And sometimes Mr. Dozier uttered a real-life sentence that worked in song, as he did one night when he was in a Detroit motel with a girlfriend and a different girlfriend started pounding on the door. He pleaded with the interloper, “Stop, in the name of love” — and then realized the potency of what he had said. The Holland-Dozier-Holland team quickly hammered the sentence into a three-minute single, the Supremes’ “Stop! In the Name of Love.”
In 1965, Mr. Gordy circulated an audacious memo to Motown staffers that read in part: “We will release nothing less than Top Ten product on any artist; and because the Supremes’ worldwide acceptance is greater than other artists, on them we will release only #1 records.” Holland-Dozier-Holland stepped up: While they didn’t hit the top every time with the Supremes, they wrote and produced an astonishing 10 No. 1 hits for the group.
“I accepted that an artist career just wasn’t in the cards for me at Motown,” Mr. Dozier wrote in 2019. “I still wanted it, but I was constantly being bombarded with the demand for more songs and more productions for the growing roster of artists.”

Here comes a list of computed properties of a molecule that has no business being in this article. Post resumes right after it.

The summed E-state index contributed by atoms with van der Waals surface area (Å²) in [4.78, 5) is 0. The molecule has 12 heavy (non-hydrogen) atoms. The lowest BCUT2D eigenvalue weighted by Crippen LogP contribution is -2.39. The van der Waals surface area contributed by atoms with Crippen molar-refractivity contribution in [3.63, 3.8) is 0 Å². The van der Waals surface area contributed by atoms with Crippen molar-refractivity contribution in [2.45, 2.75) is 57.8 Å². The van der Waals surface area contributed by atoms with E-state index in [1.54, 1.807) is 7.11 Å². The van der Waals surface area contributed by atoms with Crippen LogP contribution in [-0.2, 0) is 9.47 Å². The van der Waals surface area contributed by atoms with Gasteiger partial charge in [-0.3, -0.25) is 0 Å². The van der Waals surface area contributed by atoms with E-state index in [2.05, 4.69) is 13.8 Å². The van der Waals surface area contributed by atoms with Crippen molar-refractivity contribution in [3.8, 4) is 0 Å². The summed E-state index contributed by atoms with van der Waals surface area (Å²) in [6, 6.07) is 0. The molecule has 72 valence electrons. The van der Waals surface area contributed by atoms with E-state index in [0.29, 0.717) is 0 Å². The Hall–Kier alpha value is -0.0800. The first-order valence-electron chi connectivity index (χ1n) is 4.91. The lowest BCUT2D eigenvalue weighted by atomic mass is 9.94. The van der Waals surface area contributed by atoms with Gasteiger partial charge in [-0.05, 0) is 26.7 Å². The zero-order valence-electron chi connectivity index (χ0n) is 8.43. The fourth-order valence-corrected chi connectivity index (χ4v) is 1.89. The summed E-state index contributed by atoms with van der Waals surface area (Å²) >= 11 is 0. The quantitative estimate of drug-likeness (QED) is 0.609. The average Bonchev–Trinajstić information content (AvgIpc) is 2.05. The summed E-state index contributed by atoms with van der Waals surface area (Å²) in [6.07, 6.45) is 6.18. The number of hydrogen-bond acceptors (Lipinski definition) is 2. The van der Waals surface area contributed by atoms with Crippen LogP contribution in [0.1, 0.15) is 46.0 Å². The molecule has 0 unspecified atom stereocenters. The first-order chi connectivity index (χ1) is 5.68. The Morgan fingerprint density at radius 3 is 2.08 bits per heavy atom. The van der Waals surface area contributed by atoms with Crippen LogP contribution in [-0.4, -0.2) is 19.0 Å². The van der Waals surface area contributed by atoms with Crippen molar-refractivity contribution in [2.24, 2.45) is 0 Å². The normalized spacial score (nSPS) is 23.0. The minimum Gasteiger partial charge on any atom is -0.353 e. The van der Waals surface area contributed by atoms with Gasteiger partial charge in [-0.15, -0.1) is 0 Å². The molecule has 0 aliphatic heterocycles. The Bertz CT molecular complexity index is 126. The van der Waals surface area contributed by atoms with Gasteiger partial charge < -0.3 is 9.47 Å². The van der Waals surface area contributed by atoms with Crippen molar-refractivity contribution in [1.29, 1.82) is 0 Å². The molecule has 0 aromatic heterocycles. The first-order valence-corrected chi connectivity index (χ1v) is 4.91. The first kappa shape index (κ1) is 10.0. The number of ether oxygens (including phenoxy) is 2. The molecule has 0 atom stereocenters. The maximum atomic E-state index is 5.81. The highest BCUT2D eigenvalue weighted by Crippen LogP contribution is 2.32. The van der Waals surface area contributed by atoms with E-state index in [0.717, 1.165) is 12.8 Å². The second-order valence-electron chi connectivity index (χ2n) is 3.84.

When Marvin Gaye, who had turned himself from a drummer into a singing star, needed to record some material before he went on an extended tour, Mr. Dozier reluctantly surrendered a song he had been saving to relaunch his own career as an artist: “How Sweet It Is (To Be Loved by You).” Mr. Gaye showed up for the session with his golf clubs, late and unprepared, and nailed the song in one perfect take.